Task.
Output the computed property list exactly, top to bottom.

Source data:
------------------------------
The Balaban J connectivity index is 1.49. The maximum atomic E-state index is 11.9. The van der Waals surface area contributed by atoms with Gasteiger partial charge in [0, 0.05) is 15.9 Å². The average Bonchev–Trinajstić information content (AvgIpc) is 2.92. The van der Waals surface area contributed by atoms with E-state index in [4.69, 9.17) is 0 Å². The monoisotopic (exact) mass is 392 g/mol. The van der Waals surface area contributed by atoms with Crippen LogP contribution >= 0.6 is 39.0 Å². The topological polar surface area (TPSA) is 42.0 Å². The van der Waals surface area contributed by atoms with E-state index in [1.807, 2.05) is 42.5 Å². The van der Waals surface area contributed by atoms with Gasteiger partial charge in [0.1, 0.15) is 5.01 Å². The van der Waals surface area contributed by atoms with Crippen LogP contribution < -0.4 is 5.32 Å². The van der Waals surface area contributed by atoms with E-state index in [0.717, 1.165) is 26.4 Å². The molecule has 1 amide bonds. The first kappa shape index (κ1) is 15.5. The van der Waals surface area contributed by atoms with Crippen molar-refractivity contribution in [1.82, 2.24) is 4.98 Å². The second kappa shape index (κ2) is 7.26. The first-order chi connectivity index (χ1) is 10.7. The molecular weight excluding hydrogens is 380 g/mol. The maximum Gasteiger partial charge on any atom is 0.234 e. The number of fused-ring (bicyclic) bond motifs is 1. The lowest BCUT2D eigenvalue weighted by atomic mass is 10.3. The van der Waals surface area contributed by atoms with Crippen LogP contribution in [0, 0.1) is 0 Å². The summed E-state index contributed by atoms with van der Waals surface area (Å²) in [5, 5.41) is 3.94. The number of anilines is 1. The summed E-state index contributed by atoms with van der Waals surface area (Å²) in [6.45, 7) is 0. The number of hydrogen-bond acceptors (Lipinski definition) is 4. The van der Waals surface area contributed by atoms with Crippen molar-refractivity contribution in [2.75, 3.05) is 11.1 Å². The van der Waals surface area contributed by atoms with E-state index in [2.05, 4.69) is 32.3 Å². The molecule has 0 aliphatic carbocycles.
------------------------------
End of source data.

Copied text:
The Balaban J connectivity index is 1.49. The maximum atomic E-state index is 11.9. The van der Waals surface area contributed by atoms with Gasteiger partial charge in [0, 0.05) is 15.9 Å². The average Bonchev–Trinajstić information content (AvgIpc) is 2.92. The van der Waals surface area contributed by atoms with E-state index in [4.69, 9.17) is 0 Å². The monoisotopic (exact) mass is 392 g/mol. The van der Waals surface area contributed by atoms with Crippen LogP contribution >= 0.6 is 39.0 Å². The topological polar surface area (TPSA) is 42.0 Å². The van der Waals surface area contributed by atoms with E-state index in [1.807, 2.05) is 42.5 Å². The van der Waals surface area contributed by atoms with Gasteiger partial charge in [0.1, 0.15) is 5.01 Å². The van der Waals surface area contributed by atoms with Crippen LogP contribution < -0.4 is 5.32 Å². The van der Waals surface area contributed by atoms with E-state index in [0.717, 1.165) is 26.4 Å². The molecule has 1 amide bonds. The first kappa shape index (κ1) is 15.5. The van der Waals surface area contributed by atoms with Crippen molar-refractivity contribution in [1.82, 2.24) is 4.98 Å². The second kappa shape index (κ2) is 7.26. The first-order chi connectivity index (χ1) is 10.7. The molecular weight excluding hydrogens is 380 g/mol. The maximum Gasteiger partial charge on any atom is 0.234 e. The number of fused-ring (bicyclic) bond motifs is 1. The lowest BCUT2D eigenvalue weighted by atomic mass is 10.3. The van der Waals surface area contributed by atoms with Crippen LogP contribution in [0, 0.1) is 0 Å². The summed E-state index contributed by atoms with van der Waals surface area (Å²) in [5, 5.41) is 3.94. The number of anilines is 1. The summed E-state index contributed by atoms with van der Waals surface area (Å²) in [6.45, 7) is 0. The number of hydrogen-bond acceptors (Lipinski definition) is 4. The van der Waals surface area contributed by atoms with Crippen molar-refractivity contribution in [2.75, 3.05) is 11.1 Å². The van der Waals surface area contributed by atoms with E-state index in [2.05, 4.69) is 32.3 Å². The molecule has 0 aliphatic carbocycles.